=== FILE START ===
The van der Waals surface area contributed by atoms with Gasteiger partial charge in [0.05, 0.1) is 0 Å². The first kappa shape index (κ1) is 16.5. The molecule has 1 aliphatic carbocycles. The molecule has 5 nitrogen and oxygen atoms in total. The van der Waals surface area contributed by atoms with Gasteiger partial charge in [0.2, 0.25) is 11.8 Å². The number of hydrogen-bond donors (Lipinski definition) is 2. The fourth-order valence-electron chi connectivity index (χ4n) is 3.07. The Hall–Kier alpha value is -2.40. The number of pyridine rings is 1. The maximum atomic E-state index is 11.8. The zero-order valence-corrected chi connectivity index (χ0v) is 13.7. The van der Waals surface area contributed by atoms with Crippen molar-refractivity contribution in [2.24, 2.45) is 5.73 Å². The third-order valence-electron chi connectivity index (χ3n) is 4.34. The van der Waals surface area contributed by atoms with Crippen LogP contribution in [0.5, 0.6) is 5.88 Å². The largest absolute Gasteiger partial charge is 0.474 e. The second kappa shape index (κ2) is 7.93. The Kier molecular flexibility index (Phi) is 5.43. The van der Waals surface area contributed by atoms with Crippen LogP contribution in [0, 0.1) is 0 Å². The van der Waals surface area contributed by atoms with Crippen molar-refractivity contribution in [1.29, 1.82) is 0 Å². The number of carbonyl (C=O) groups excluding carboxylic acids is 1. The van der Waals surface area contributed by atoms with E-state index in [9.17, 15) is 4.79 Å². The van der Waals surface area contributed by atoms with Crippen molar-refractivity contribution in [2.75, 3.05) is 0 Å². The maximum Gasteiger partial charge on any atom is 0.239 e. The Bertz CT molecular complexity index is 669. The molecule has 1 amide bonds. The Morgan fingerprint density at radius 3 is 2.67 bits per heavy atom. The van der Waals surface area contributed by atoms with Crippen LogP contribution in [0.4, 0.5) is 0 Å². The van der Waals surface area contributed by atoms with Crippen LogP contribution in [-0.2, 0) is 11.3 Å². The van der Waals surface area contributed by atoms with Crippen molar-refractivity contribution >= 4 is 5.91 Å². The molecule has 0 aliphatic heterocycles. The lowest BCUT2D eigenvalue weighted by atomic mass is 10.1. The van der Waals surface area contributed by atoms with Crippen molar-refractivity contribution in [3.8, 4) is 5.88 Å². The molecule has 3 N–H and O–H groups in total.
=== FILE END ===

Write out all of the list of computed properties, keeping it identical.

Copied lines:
The van der Waals surface area contributed by atoms with Gasteiger partial charge in [0.05, 0.1) is 0 Å². The first kappa shape index (κ1) is 16.5. The molecule has 1 aliphatic carbocycles. The molecule has 5 nitrogen and oxygen atoms in total. The van der Waals surface area contributed by atoms with Gasteiger partial charge in [0.2, 0.25) is 11.8 Å². The number of hydrogen-bond donors (Lipinski definition) is 2. The fourth-order valence-electron chi connectivity index (χ4n) is 3.07. The Hall–Kier alpha value is -2.40. The number of pyridine rings is 1. The maximum atomic E-state index is 11.8. The zero-order valence-corrected chi connectivity index (χ0v) is 13.7. The van der Waals surface area contributed by atoms with Crippen molar-refractivity contribution in [2.24, 2.45) is 5.73 Å². The third-order valence-electron chi connectivity index (χ3n) is 4.34. The van der Waals surface area contributed by atoms with Crippen LogP contribution in [0.5, 0.6) is 5.88 Å². The largest absolute Gasteiger partial charge is 0.474 e. The second kappa shape index (κ2) is 7.93. The Kier molecular flexibility index (Phi) is 5.43. The van der Waals surface area contributed by atoms with Crippen LogP contribution in [0, 0.1) is 0 Å². The van der Waals surface area contributed by atoms with Crippen molar-refractivity contribution in [1.29, 1.82) is 0 Å². The number of carbonyl (C=O) groups excluding carboxylic acids is 1. The van der Waals surface area contributed by atoms with E-state index in [9.17, 15) is 4.79 Å². The van der Waals surface area contributed by atoms with Crippen molar-refractivity contribution in [2.75, 3.05) is 0 Å². The maximum Gasteiger partial charge on any atom is 0.239 e. The Bertz CT molecular complexity index is 669. The molecule has 1 amide bonds. The Morgan fingerprint density at radius 3 is 2.67 bits per heavy atom. The van der Waals surface area contributed by atoms with Crippen LogP contribution in [0.4, 0.5) is 0 Å². The van der Waals surface area contributed by atoms with Crippen LogP contribution in [-0.2, 0) is 11.3 Å². The van der Waals surface area contributed by atoms with Crippen molar-refractivity contribution >= 4 is 5.91 Å². The molecule has 0 aliphatic heterocycles. The lowest BCUT2D eigenvalue weighted by atomic mass is 10.1. The van der Waals surface area contributed by atoms with Crippen molar-refractivity contribution in [3.8, 4) is 5.88 Å². The molecule has 3 N–H and O–H groups in total.